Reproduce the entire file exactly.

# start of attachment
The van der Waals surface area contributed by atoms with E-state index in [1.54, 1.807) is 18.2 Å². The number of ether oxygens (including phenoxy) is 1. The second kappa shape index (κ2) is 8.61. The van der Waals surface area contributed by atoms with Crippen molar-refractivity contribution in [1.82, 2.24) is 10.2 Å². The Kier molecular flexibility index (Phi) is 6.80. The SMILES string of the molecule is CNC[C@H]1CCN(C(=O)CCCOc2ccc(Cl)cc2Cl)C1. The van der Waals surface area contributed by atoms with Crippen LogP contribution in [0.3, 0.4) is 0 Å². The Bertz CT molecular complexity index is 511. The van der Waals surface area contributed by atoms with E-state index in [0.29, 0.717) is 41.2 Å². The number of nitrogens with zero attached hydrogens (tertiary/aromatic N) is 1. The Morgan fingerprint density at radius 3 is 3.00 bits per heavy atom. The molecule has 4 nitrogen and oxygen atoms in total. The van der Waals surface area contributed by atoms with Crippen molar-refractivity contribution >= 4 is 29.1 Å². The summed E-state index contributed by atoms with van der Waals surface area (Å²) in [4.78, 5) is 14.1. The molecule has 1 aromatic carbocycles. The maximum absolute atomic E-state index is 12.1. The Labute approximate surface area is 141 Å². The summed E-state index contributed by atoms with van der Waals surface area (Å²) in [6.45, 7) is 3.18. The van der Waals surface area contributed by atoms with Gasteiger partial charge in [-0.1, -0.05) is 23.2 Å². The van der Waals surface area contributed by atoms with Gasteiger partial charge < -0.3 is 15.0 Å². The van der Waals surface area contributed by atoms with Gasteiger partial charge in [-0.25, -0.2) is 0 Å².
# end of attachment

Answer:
The van der Waals surface area contributed by atoms with E-state index in [1.54, 1.807) is 18.2 Å². The number of ether oxygens (including phenoxy) is 1. The second kappa shape index (κ2) is 8.61. The van der Waals surface area contributed by atoms with Crippen molar-refractivity contribution in [1.82, 2.24) is 10.2 Å². The Kier molecular flexibility index (Phi) is 6.80. The SMILES string of the molecule is CNC[C@H]1CCN(C(=O)CCCOc2ccc(Cl)cc2Cl)C1. The van der Waals surface area contributed by atoms with Crippen LogP contribution in [0.3, 0.4) is 0 Å². The Bertz CT molecular complexity index is 511. The van der Waals surface area contributed by atoms with E-state index in [0.29, 0.717) is 41.2 Å². The number of nitrogens with zero attached hydrogens (tertiary/aromatic N) is 1. The Morgan fingerprint density at radius 3 is 3.00 bits per heavy atom. The molecule has 4 nitrogen and oxygen atoms in total. The van der Waals surface area contributed by atoms with Crippen molar-refractivity contribution >= 4 is 29.1 Å². The summed E-state index contributed by atoms with van der Waals surface area (Å²) in [4.78, 5) is 14.1. The molecule has 1 aromatic carbocycles. The maximum absolute atomic E-state index is 12.1. The Labute approximate surface area is 141 Å². The summed E-state index contributed by atoms with van der Waals surface area (Å²) in [6.45, 7) is 3.18. The van der Waals surface area contributed by atoms with Gasteiger partial charge in [-0.1, -0.05) is 23.2 Å². The van der Waals surface area contributed by atoms with Gasteiger partial charge < -0.3 is 15.0 Å². The van der Waals surface area contributed by atoms with Gasteiger partial charge in [-0.25, -0.2) is 0 Å².